Published in Style

Creating compelling science fiction isn’t easy. At its heart, it’s a genre of ideas – the best sci-fi is that which finds ways to explore those ideas through the building of interesting worlds and populating those worlds with engaging characters. That’s when sci-fi is most successful.

However, it can be very easy to get caught up in the trappings of the genre; too many filmmakers choose to repurpose that which has already been successful, assuming that these pieces can be reassembled into something new.

And often, when they do that, the end result is something like “The Tomorrow War,” a film that is new, yes, but feels all too familiar.

Currently streaming on Amazon Prime Video, the film – directed by Chris McKay from a script by Zach Dean – wraps itself in all-too-familiar tropes, feeling at times almost like a pastiche of influences from other, better sci-fi movies. Every piece of it is something that you’ve seen somewhere else before, and while sci-fi is a genre driven by seminal works of the past, you still need to bring something new to the table … and this movie doesn’t.

That’s not to say that the movie has nothing to offer – there are certainly moments – but ultimately, it’s kind of a tonal mess, one that unevenly stitches together its disparate inspirations while also largely squandering a decidedly talented cast.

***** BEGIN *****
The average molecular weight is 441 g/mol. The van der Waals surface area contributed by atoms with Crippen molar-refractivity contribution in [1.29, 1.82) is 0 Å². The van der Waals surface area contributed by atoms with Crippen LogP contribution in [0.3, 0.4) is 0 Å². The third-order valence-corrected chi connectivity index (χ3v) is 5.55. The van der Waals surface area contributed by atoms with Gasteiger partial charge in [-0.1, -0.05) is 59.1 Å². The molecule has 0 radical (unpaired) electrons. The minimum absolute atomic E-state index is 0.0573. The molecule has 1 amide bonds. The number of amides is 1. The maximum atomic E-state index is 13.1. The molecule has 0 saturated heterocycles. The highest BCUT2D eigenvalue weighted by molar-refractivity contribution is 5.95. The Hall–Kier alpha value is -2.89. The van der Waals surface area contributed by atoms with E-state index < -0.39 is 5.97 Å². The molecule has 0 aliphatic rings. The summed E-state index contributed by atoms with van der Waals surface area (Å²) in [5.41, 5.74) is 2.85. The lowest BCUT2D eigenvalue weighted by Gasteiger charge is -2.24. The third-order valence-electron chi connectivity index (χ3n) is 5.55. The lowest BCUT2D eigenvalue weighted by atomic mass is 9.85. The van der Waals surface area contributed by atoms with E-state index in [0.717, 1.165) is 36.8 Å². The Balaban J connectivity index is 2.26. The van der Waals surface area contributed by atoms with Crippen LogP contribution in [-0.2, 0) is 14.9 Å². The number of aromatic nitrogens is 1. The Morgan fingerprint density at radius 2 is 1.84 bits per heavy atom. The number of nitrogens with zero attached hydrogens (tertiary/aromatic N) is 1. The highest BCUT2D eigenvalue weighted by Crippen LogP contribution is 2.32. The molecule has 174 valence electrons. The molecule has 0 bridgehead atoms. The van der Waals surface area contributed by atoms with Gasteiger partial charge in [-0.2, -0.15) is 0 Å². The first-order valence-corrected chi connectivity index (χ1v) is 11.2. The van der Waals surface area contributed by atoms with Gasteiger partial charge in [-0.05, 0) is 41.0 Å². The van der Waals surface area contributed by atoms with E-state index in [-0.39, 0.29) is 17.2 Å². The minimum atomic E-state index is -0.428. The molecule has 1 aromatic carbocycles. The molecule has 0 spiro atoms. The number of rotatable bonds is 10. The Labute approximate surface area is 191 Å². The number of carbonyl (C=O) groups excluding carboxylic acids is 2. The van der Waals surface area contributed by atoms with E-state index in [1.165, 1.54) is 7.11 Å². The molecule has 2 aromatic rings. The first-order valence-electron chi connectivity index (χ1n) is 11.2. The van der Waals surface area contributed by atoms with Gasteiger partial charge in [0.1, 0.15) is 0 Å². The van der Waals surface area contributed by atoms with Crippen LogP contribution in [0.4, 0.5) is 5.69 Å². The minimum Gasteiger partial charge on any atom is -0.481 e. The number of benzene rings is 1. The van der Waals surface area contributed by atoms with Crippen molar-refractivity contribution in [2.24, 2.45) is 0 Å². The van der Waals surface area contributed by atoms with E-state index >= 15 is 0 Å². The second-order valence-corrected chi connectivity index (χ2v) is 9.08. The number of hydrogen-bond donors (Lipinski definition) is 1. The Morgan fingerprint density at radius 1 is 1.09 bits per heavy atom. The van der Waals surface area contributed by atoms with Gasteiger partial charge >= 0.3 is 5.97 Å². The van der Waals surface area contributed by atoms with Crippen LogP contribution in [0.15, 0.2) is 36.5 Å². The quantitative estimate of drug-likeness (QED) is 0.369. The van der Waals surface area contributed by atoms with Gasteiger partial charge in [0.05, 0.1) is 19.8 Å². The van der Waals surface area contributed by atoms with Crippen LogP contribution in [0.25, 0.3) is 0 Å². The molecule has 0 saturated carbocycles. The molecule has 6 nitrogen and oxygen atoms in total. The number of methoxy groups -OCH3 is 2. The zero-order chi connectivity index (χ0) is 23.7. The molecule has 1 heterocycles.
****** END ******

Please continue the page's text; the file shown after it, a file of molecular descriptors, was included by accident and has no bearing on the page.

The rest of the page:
Published in Movies
Wednesday, 27 November 2019 11:37

A bridge too far – ’21 Bridges’

Sometimes, it is abundantly clear why a movie doesn’t work. Perhaps a director is out of their element. Perhaps a lead role is woefully miscast. Perhaps the story lacks depth or displays an unfortunate tone-deafness. Sometimes, it’s more than one of these things.

Other times, it isn’t quite so cut-and-dried. Sometimes, for whatever reason, the whole is simply less than the sum of its parts.

The latter description suits the new cop thriller “21 Bridges.” It’s a competently made film with some legitimate star power, featuring some solid action and dramatic tension. The pieces are all there for a good movie … but “21 Bridges” never quite figures out how to put them together.

Now, that’s not to say that this is a bad movie. It isn’t. What it is, unfortunately, is forgettable. And honestly, considering what’s being brought to the table in terms of talent, that’s almost more damning.

Published in Movies
Sunday, 08 January 2017 18:29

'La La Land' is la-la-lovely

Movie musical a wonderful blend of old and new

Published in Movies
Wednesday, 19 October 2016 12:04

Action by the numbers - 'The Accountant'

Affleck thriller uneven, but entertaining nevertheless

Ben Affleck is nestled firmly in the Hollywood sweet spot right now. He's got his massive superhero franchise connection. He gets to act in and/or direct awards-bait prestige projects while tossing in the occasional standard-issue popcorn flick if he feels like it.

Published in Movies